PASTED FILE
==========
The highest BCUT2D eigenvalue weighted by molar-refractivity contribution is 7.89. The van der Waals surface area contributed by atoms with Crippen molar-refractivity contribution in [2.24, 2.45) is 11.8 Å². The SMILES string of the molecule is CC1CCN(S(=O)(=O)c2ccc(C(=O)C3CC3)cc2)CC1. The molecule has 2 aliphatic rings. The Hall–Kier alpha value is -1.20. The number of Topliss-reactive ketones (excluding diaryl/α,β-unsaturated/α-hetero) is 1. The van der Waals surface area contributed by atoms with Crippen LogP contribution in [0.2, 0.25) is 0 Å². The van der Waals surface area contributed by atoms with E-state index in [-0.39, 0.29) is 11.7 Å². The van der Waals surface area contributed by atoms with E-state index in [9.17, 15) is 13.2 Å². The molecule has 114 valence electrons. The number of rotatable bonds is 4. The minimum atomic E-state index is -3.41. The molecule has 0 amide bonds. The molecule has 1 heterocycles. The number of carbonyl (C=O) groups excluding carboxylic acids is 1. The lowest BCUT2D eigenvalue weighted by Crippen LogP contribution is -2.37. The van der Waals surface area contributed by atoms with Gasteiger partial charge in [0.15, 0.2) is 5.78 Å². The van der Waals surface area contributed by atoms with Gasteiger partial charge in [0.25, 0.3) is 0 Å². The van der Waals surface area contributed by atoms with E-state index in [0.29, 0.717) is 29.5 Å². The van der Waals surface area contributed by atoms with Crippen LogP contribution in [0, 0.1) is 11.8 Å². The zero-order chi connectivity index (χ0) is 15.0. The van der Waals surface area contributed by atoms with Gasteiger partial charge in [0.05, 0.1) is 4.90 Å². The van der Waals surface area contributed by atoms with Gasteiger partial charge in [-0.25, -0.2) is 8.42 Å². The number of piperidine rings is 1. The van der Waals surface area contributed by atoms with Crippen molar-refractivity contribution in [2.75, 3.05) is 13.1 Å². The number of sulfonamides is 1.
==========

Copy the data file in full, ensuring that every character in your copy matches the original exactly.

The highest BCUT2D eigenvalue weighted by molar-refractivity contribution is 7.89. The van der Waals surface area contributed by atoms with Crippen molar-refractivity contribution in [2.24, 2.45) is 11.8 Å². The SMILES string of the molecule is CC1CCN(S(=O)(=O)c2ccc(C(=O)C3CC3)cc2)CC1. The molecule has 2 aliphatic rings. The Hall–Kier alpha value is -1.20. The number of Topliss-reactive ketones (excluding diaryl/α,β-unsaturated/α-hetero) is 1. The van der Waals surface area contributed by atoms with Crippen LogP contribution in [0.2, 0.25) is 0 Å². The van der Waals surface area contributed by atoms with E-state index in [-0.39, 0.29) is 11.7 Å². The van der Waals surface area contributed by atoms with E-state index in [9.17, 15) is 13.2 Å². The molecule has 114 valence electrons. The number of rotatable bonds is 4. The minimum atomic E-state index is -3.41. The molecule has 0 amide bonds. The molecule has 1 heterocycles. The number of carbonyl (C=O) groups excluding carboxylic acids is 1. The lowest BCUT2D eigenvalue weighted by Crippen LogP contribution is -2.37. The van der Waals surface area contributed by atoms with Gasteiger partial charge in [0.15, 0.2) is 5.78 Å². The van der Waals surface area contributed by atoms with Gasteiger partial charge in [0.25, 0.3) is 0 Å². The van der Waals surface area contributed by atoms with E-state index in [0.29, 0.717) is 29.5 Å². The van der Waals surface area contributed by atoms with Crippen LogP contribution in [0, 0.1) is 11.8 Å². The zero-order chi connectivity index (χ0) is 15.0. The van der Waals surface area contributed by atoms with Gasteiger partial charge in [0.05, 0.1) is 4.90 Å². The van der Waals surface area contributed by atoms with Gasteiger partial charge in [-0.25, -0.2) is 8.42 Å². The number of piperidine rings is 1. The van der Waals surface area contributed by atoms with Crippen molar-refractivity contribution in [2.75, 3.05) is 13.1 Å². The number of sulfonamides is 1.